by Fr. Tom Zoeller.
On January 23, 2011, when Marg was driving Joan to the bus station to begin her holidays, both were killed in a car accident.
Death is always a mystery, and when it is as sudden and as unexpected as Marg’s and Joan’s, it is even more so. But life itself is a mystery and death is a part of that. And experiencing the death of a loved one is always an invitation to move more deeply into faith, into a God whom we know but do not know, at the same time.
One of my first thoughts after we received the news of the deaths of Marg and Joan was about how much we know one another and how much we don’t know one another. Here at Madonna House, where we live with each other, there is still so much about each person that is hidden from us.
There is so much about their past, for example, the past that shaped and formed them, that we do not know. Our life here is lived so much in the here and now.
So I’ll begin with a few facts about the past. Both Joan and Marg came from Ontario—Marg from Toronto and Joan from Whitby, just east of Toronto. Marg had four brothers and a sister; Joan had seven sisters.
Before coming to Madonna House, Joan worked as an artist and art teacher; Marg did accounting and nursing. Joan came to us in the late ‘60s and Marg in the late ‘80s.
Here at Madonna House, Joan spent a few years in the handicraft department and then went to Israel and France to study icon painting. Since then, for 38 years, she has been a poustinik and iconographer.
Marg, on the other hand, did a variety of things, both here and in our houses in the Yukon and Regina. She was currently working in our archives department.
The past and the present are blended in who a person is, and the work of God goes on continually in their hearts and lives. Some of this we see; most of it remains hidden from us.
I asked myself what our two sisters had in common. One thing was that neither one of them was "flashy,"—someone you’d notice much.
In fact, each was hidden, each in her own way. Joan was physically hidden—living in poustinia. Marg, though living in the midst of the nitty-gritty life of the community, was hidden by her silence and her quiet ways.
Both our sisters were, for the most part, silent women. Both were shy, but their silence was not empty, not sterile. Often silence can be protective. It surrounds the inner integrity, the inner uniqueness of a person, and that protection, that womb if you will, is a place of growth and nurturing. Much was going on in that silence.
I don’t know how many of us would have sensed that in the silence of our sisters, Joan and Marg. So much of the time, what we mainly see in one another is the everydayness, the humanness, the difficulties we have in relating to one another.
And I don’t know how consciously either of them knew the value of her silence or had begun to understand it.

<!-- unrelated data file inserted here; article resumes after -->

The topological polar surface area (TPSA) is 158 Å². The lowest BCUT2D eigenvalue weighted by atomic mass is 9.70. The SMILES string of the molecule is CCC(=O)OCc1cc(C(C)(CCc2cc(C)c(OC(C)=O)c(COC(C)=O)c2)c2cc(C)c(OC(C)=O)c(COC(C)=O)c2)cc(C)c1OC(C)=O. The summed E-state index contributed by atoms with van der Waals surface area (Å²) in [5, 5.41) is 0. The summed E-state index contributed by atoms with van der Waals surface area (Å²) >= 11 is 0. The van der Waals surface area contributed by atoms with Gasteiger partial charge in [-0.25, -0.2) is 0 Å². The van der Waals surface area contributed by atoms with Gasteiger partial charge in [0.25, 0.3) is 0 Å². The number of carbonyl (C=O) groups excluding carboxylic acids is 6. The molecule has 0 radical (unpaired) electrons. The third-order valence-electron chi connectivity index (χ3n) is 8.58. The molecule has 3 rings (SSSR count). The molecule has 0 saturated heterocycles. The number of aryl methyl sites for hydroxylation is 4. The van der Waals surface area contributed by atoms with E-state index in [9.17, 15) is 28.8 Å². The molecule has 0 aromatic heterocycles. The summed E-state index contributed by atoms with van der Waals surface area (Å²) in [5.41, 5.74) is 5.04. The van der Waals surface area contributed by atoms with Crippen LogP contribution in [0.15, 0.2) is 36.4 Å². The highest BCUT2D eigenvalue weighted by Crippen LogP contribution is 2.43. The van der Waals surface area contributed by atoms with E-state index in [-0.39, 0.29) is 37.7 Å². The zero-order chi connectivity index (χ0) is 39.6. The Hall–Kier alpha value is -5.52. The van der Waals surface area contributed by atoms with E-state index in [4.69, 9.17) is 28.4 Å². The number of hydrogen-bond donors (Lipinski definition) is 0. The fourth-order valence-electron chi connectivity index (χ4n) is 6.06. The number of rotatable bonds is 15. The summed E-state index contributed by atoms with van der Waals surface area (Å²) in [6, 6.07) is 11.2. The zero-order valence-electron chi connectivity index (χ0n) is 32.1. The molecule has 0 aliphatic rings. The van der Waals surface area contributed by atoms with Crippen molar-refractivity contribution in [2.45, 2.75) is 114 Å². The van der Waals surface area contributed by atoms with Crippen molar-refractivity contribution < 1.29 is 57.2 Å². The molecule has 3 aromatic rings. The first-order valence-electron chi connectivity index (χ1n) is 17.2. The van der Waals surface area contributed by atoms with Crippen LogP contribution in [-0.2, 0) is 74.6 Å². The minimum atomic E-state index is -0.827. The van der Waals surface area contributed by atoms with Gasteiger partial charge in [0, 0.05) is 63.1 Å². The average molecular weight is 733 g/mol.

I think our two sisters were contemplatives. Each in her own way, spent time alone—Joan more obviously so in her poustinia and art studio. But Marg, too, had a love for solitude and prayer.
And both knew pain and struggle and hurt and darkness, and God worked in those, too.
Our sisters didn’t run away—not in the long run anyway. They remained faithful and the hand of God worked. You can’t live in Madonna House for twenty or forty years, you can’t remain as faithful as you can, without God doing something inside.
The quote that we have on Marg’s memorial card is: I have glorified you on earth and finished the work that you gave me to do (Jn 17:4).
On Joan’s card is: O the depth of the wisdom of God! How unsearchable his judgments and how inscrutable his ways (Rom 11:33)!
Their dying when they did, as shocking as it was to us, was within God. Nothing happens that he does not allow. The saying on Joan’s card says it all.
Even though we might not understand, we can trust and believe that God worked in their dying as well as in their living. And in some way, perhaps, he was preparing them for death.
Just before Joan died, she was working on a beautiful icon, a triptych of the Resurrection. Was that a word from God about her own life and how it was soon to end—God preparing her for her own resurrection?
And as I look back on the last 2 1/2 years of Marg’s life—I was her spiritual director after Fr. Sharkey—I can see that she was happy here.
A few years ago, she had taken a leave of absence and had wondered about this Madonna House life. But she came back and grew and became settled here. She was now rooted in this life, wanting to love and serve and live it fully.
The last number of months, sessions of spiritual direction got further and further apart. She had made a deeper surrender, and something was very peaceful in her.
I’d like to end with a quote from a poem Catherine wrote and which Marg read in a presentation at Christmastime:
"We do not know when my heart and I will find the last strange ladder that will bring us to final ecstasy and death that starts a life of endless and eternal delight."
I pray that Joan and Marg are now enjoying that eternal delight.
—Excerpted and adapted from the wake homily.
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